I’ve long considered Vince Lombardi one of my key unwitting mentors in my life. I made Lombardi’s words my senior quote in high school, which was some 10 years ago.
However, I’d never been versed in his landmark “What it takes to be Number One” speech until 2010. Ecstatic that I’d come across it, I posted it unedited on my blog. For the third year in a row, I would like to post this speech in it’s entirety and share it with you. Just a friendly little reminder that football’s here and life’s worth living.
“Winning is not a sometime thing; it’s an all the time thing. You don’t win once in a while; you don’t do things right once in a while; you do them right all the time. Winning is a habit. Unfortunately, so is losing.
There is no room for second place. There is only one place in my game, and that’s first place. I have finished second twice in my time at Green Bay, and I don’t ever want to finish second again. There is a second place bowl game, but it is a game for losers played by losers. It is and always has been an American zeal to be first in anything we do, and to win, and to win, and to win.
Every time a football player goes to play his trade he’s got to play from the ground up-from the soles of his feet right up to his head. Every inch of him has to play. Some guys play with their heads. That’s O.K. You’ve got to be smart to be number one in any business. But more importantly, you’ve got to play with your heart, with every fiber of your body. If you’re lucky enough to find a guy with a lot of head and a lot of heart, he’s never going to come off the field second.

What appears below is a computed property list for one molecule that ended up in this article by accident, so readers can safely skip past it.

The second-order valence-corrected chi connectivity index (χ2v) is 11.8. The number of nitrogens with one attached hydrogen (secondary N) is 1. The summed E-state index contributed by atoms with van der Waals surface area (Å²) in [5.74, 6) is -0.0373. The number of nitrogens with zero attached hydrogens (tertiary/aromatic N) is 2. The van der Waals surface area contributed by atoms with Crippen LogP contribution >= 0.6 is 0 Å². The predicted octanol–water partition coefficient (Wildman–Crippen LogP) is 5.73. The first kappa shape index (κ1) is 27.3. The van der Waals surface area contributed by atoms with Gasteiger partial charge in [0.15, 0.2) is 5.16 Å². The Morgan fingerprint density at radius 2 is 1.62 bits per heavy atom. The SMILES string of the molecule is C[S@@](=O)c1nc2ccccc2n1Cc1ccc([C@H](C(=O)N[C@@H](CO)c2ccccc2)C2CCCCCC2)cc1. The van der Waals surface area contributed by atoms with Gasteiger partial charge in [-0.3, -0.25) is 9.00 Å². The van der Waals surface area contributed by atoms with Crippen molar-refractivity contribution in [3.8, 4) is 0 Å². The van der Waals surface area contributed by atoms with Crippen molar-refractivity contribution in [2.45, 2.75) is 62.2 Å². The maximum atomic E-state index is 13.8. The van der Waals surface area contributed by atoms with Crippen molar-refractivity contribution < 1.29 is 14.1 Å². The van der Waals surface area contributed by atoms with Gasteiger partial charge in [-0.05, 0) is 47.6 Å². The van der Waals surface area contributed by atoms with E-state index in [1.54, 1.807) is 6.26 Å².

Running a football team is no different than running any other kind of organization-an army, a political party or a business. The principles are the same. The object is to win-to beat the other guy. Maybe that sounds hard or cruel. I don’t think it is.
It is a reality of life that men are competitive and the most competitive games draw the most competitive men. That’s why they are there-to compete. To know the rules and objectives when they get in the game. The object is to win fairly, squarely, by the rules-but to win.And in truth, I’ve never known a man worth his salt who in the long run, deep down in his heart, didn’t appreciate the grind, the discipline. There is something in good men that really yearns for discipline and the harsh reality of head to head combat.
I don’t say these things because I believe in the “brute” nature of man or that men must be brutalized to be combative. I believe in God, and I believe in human decency. But I firmly believe that any man’s finest hour, the greatest fulfillment of all that he holds dear, is that moment when he has worked his heart out in a good cause and lies exhausted on the field of battle – victorious.”
Get out there and win, folks.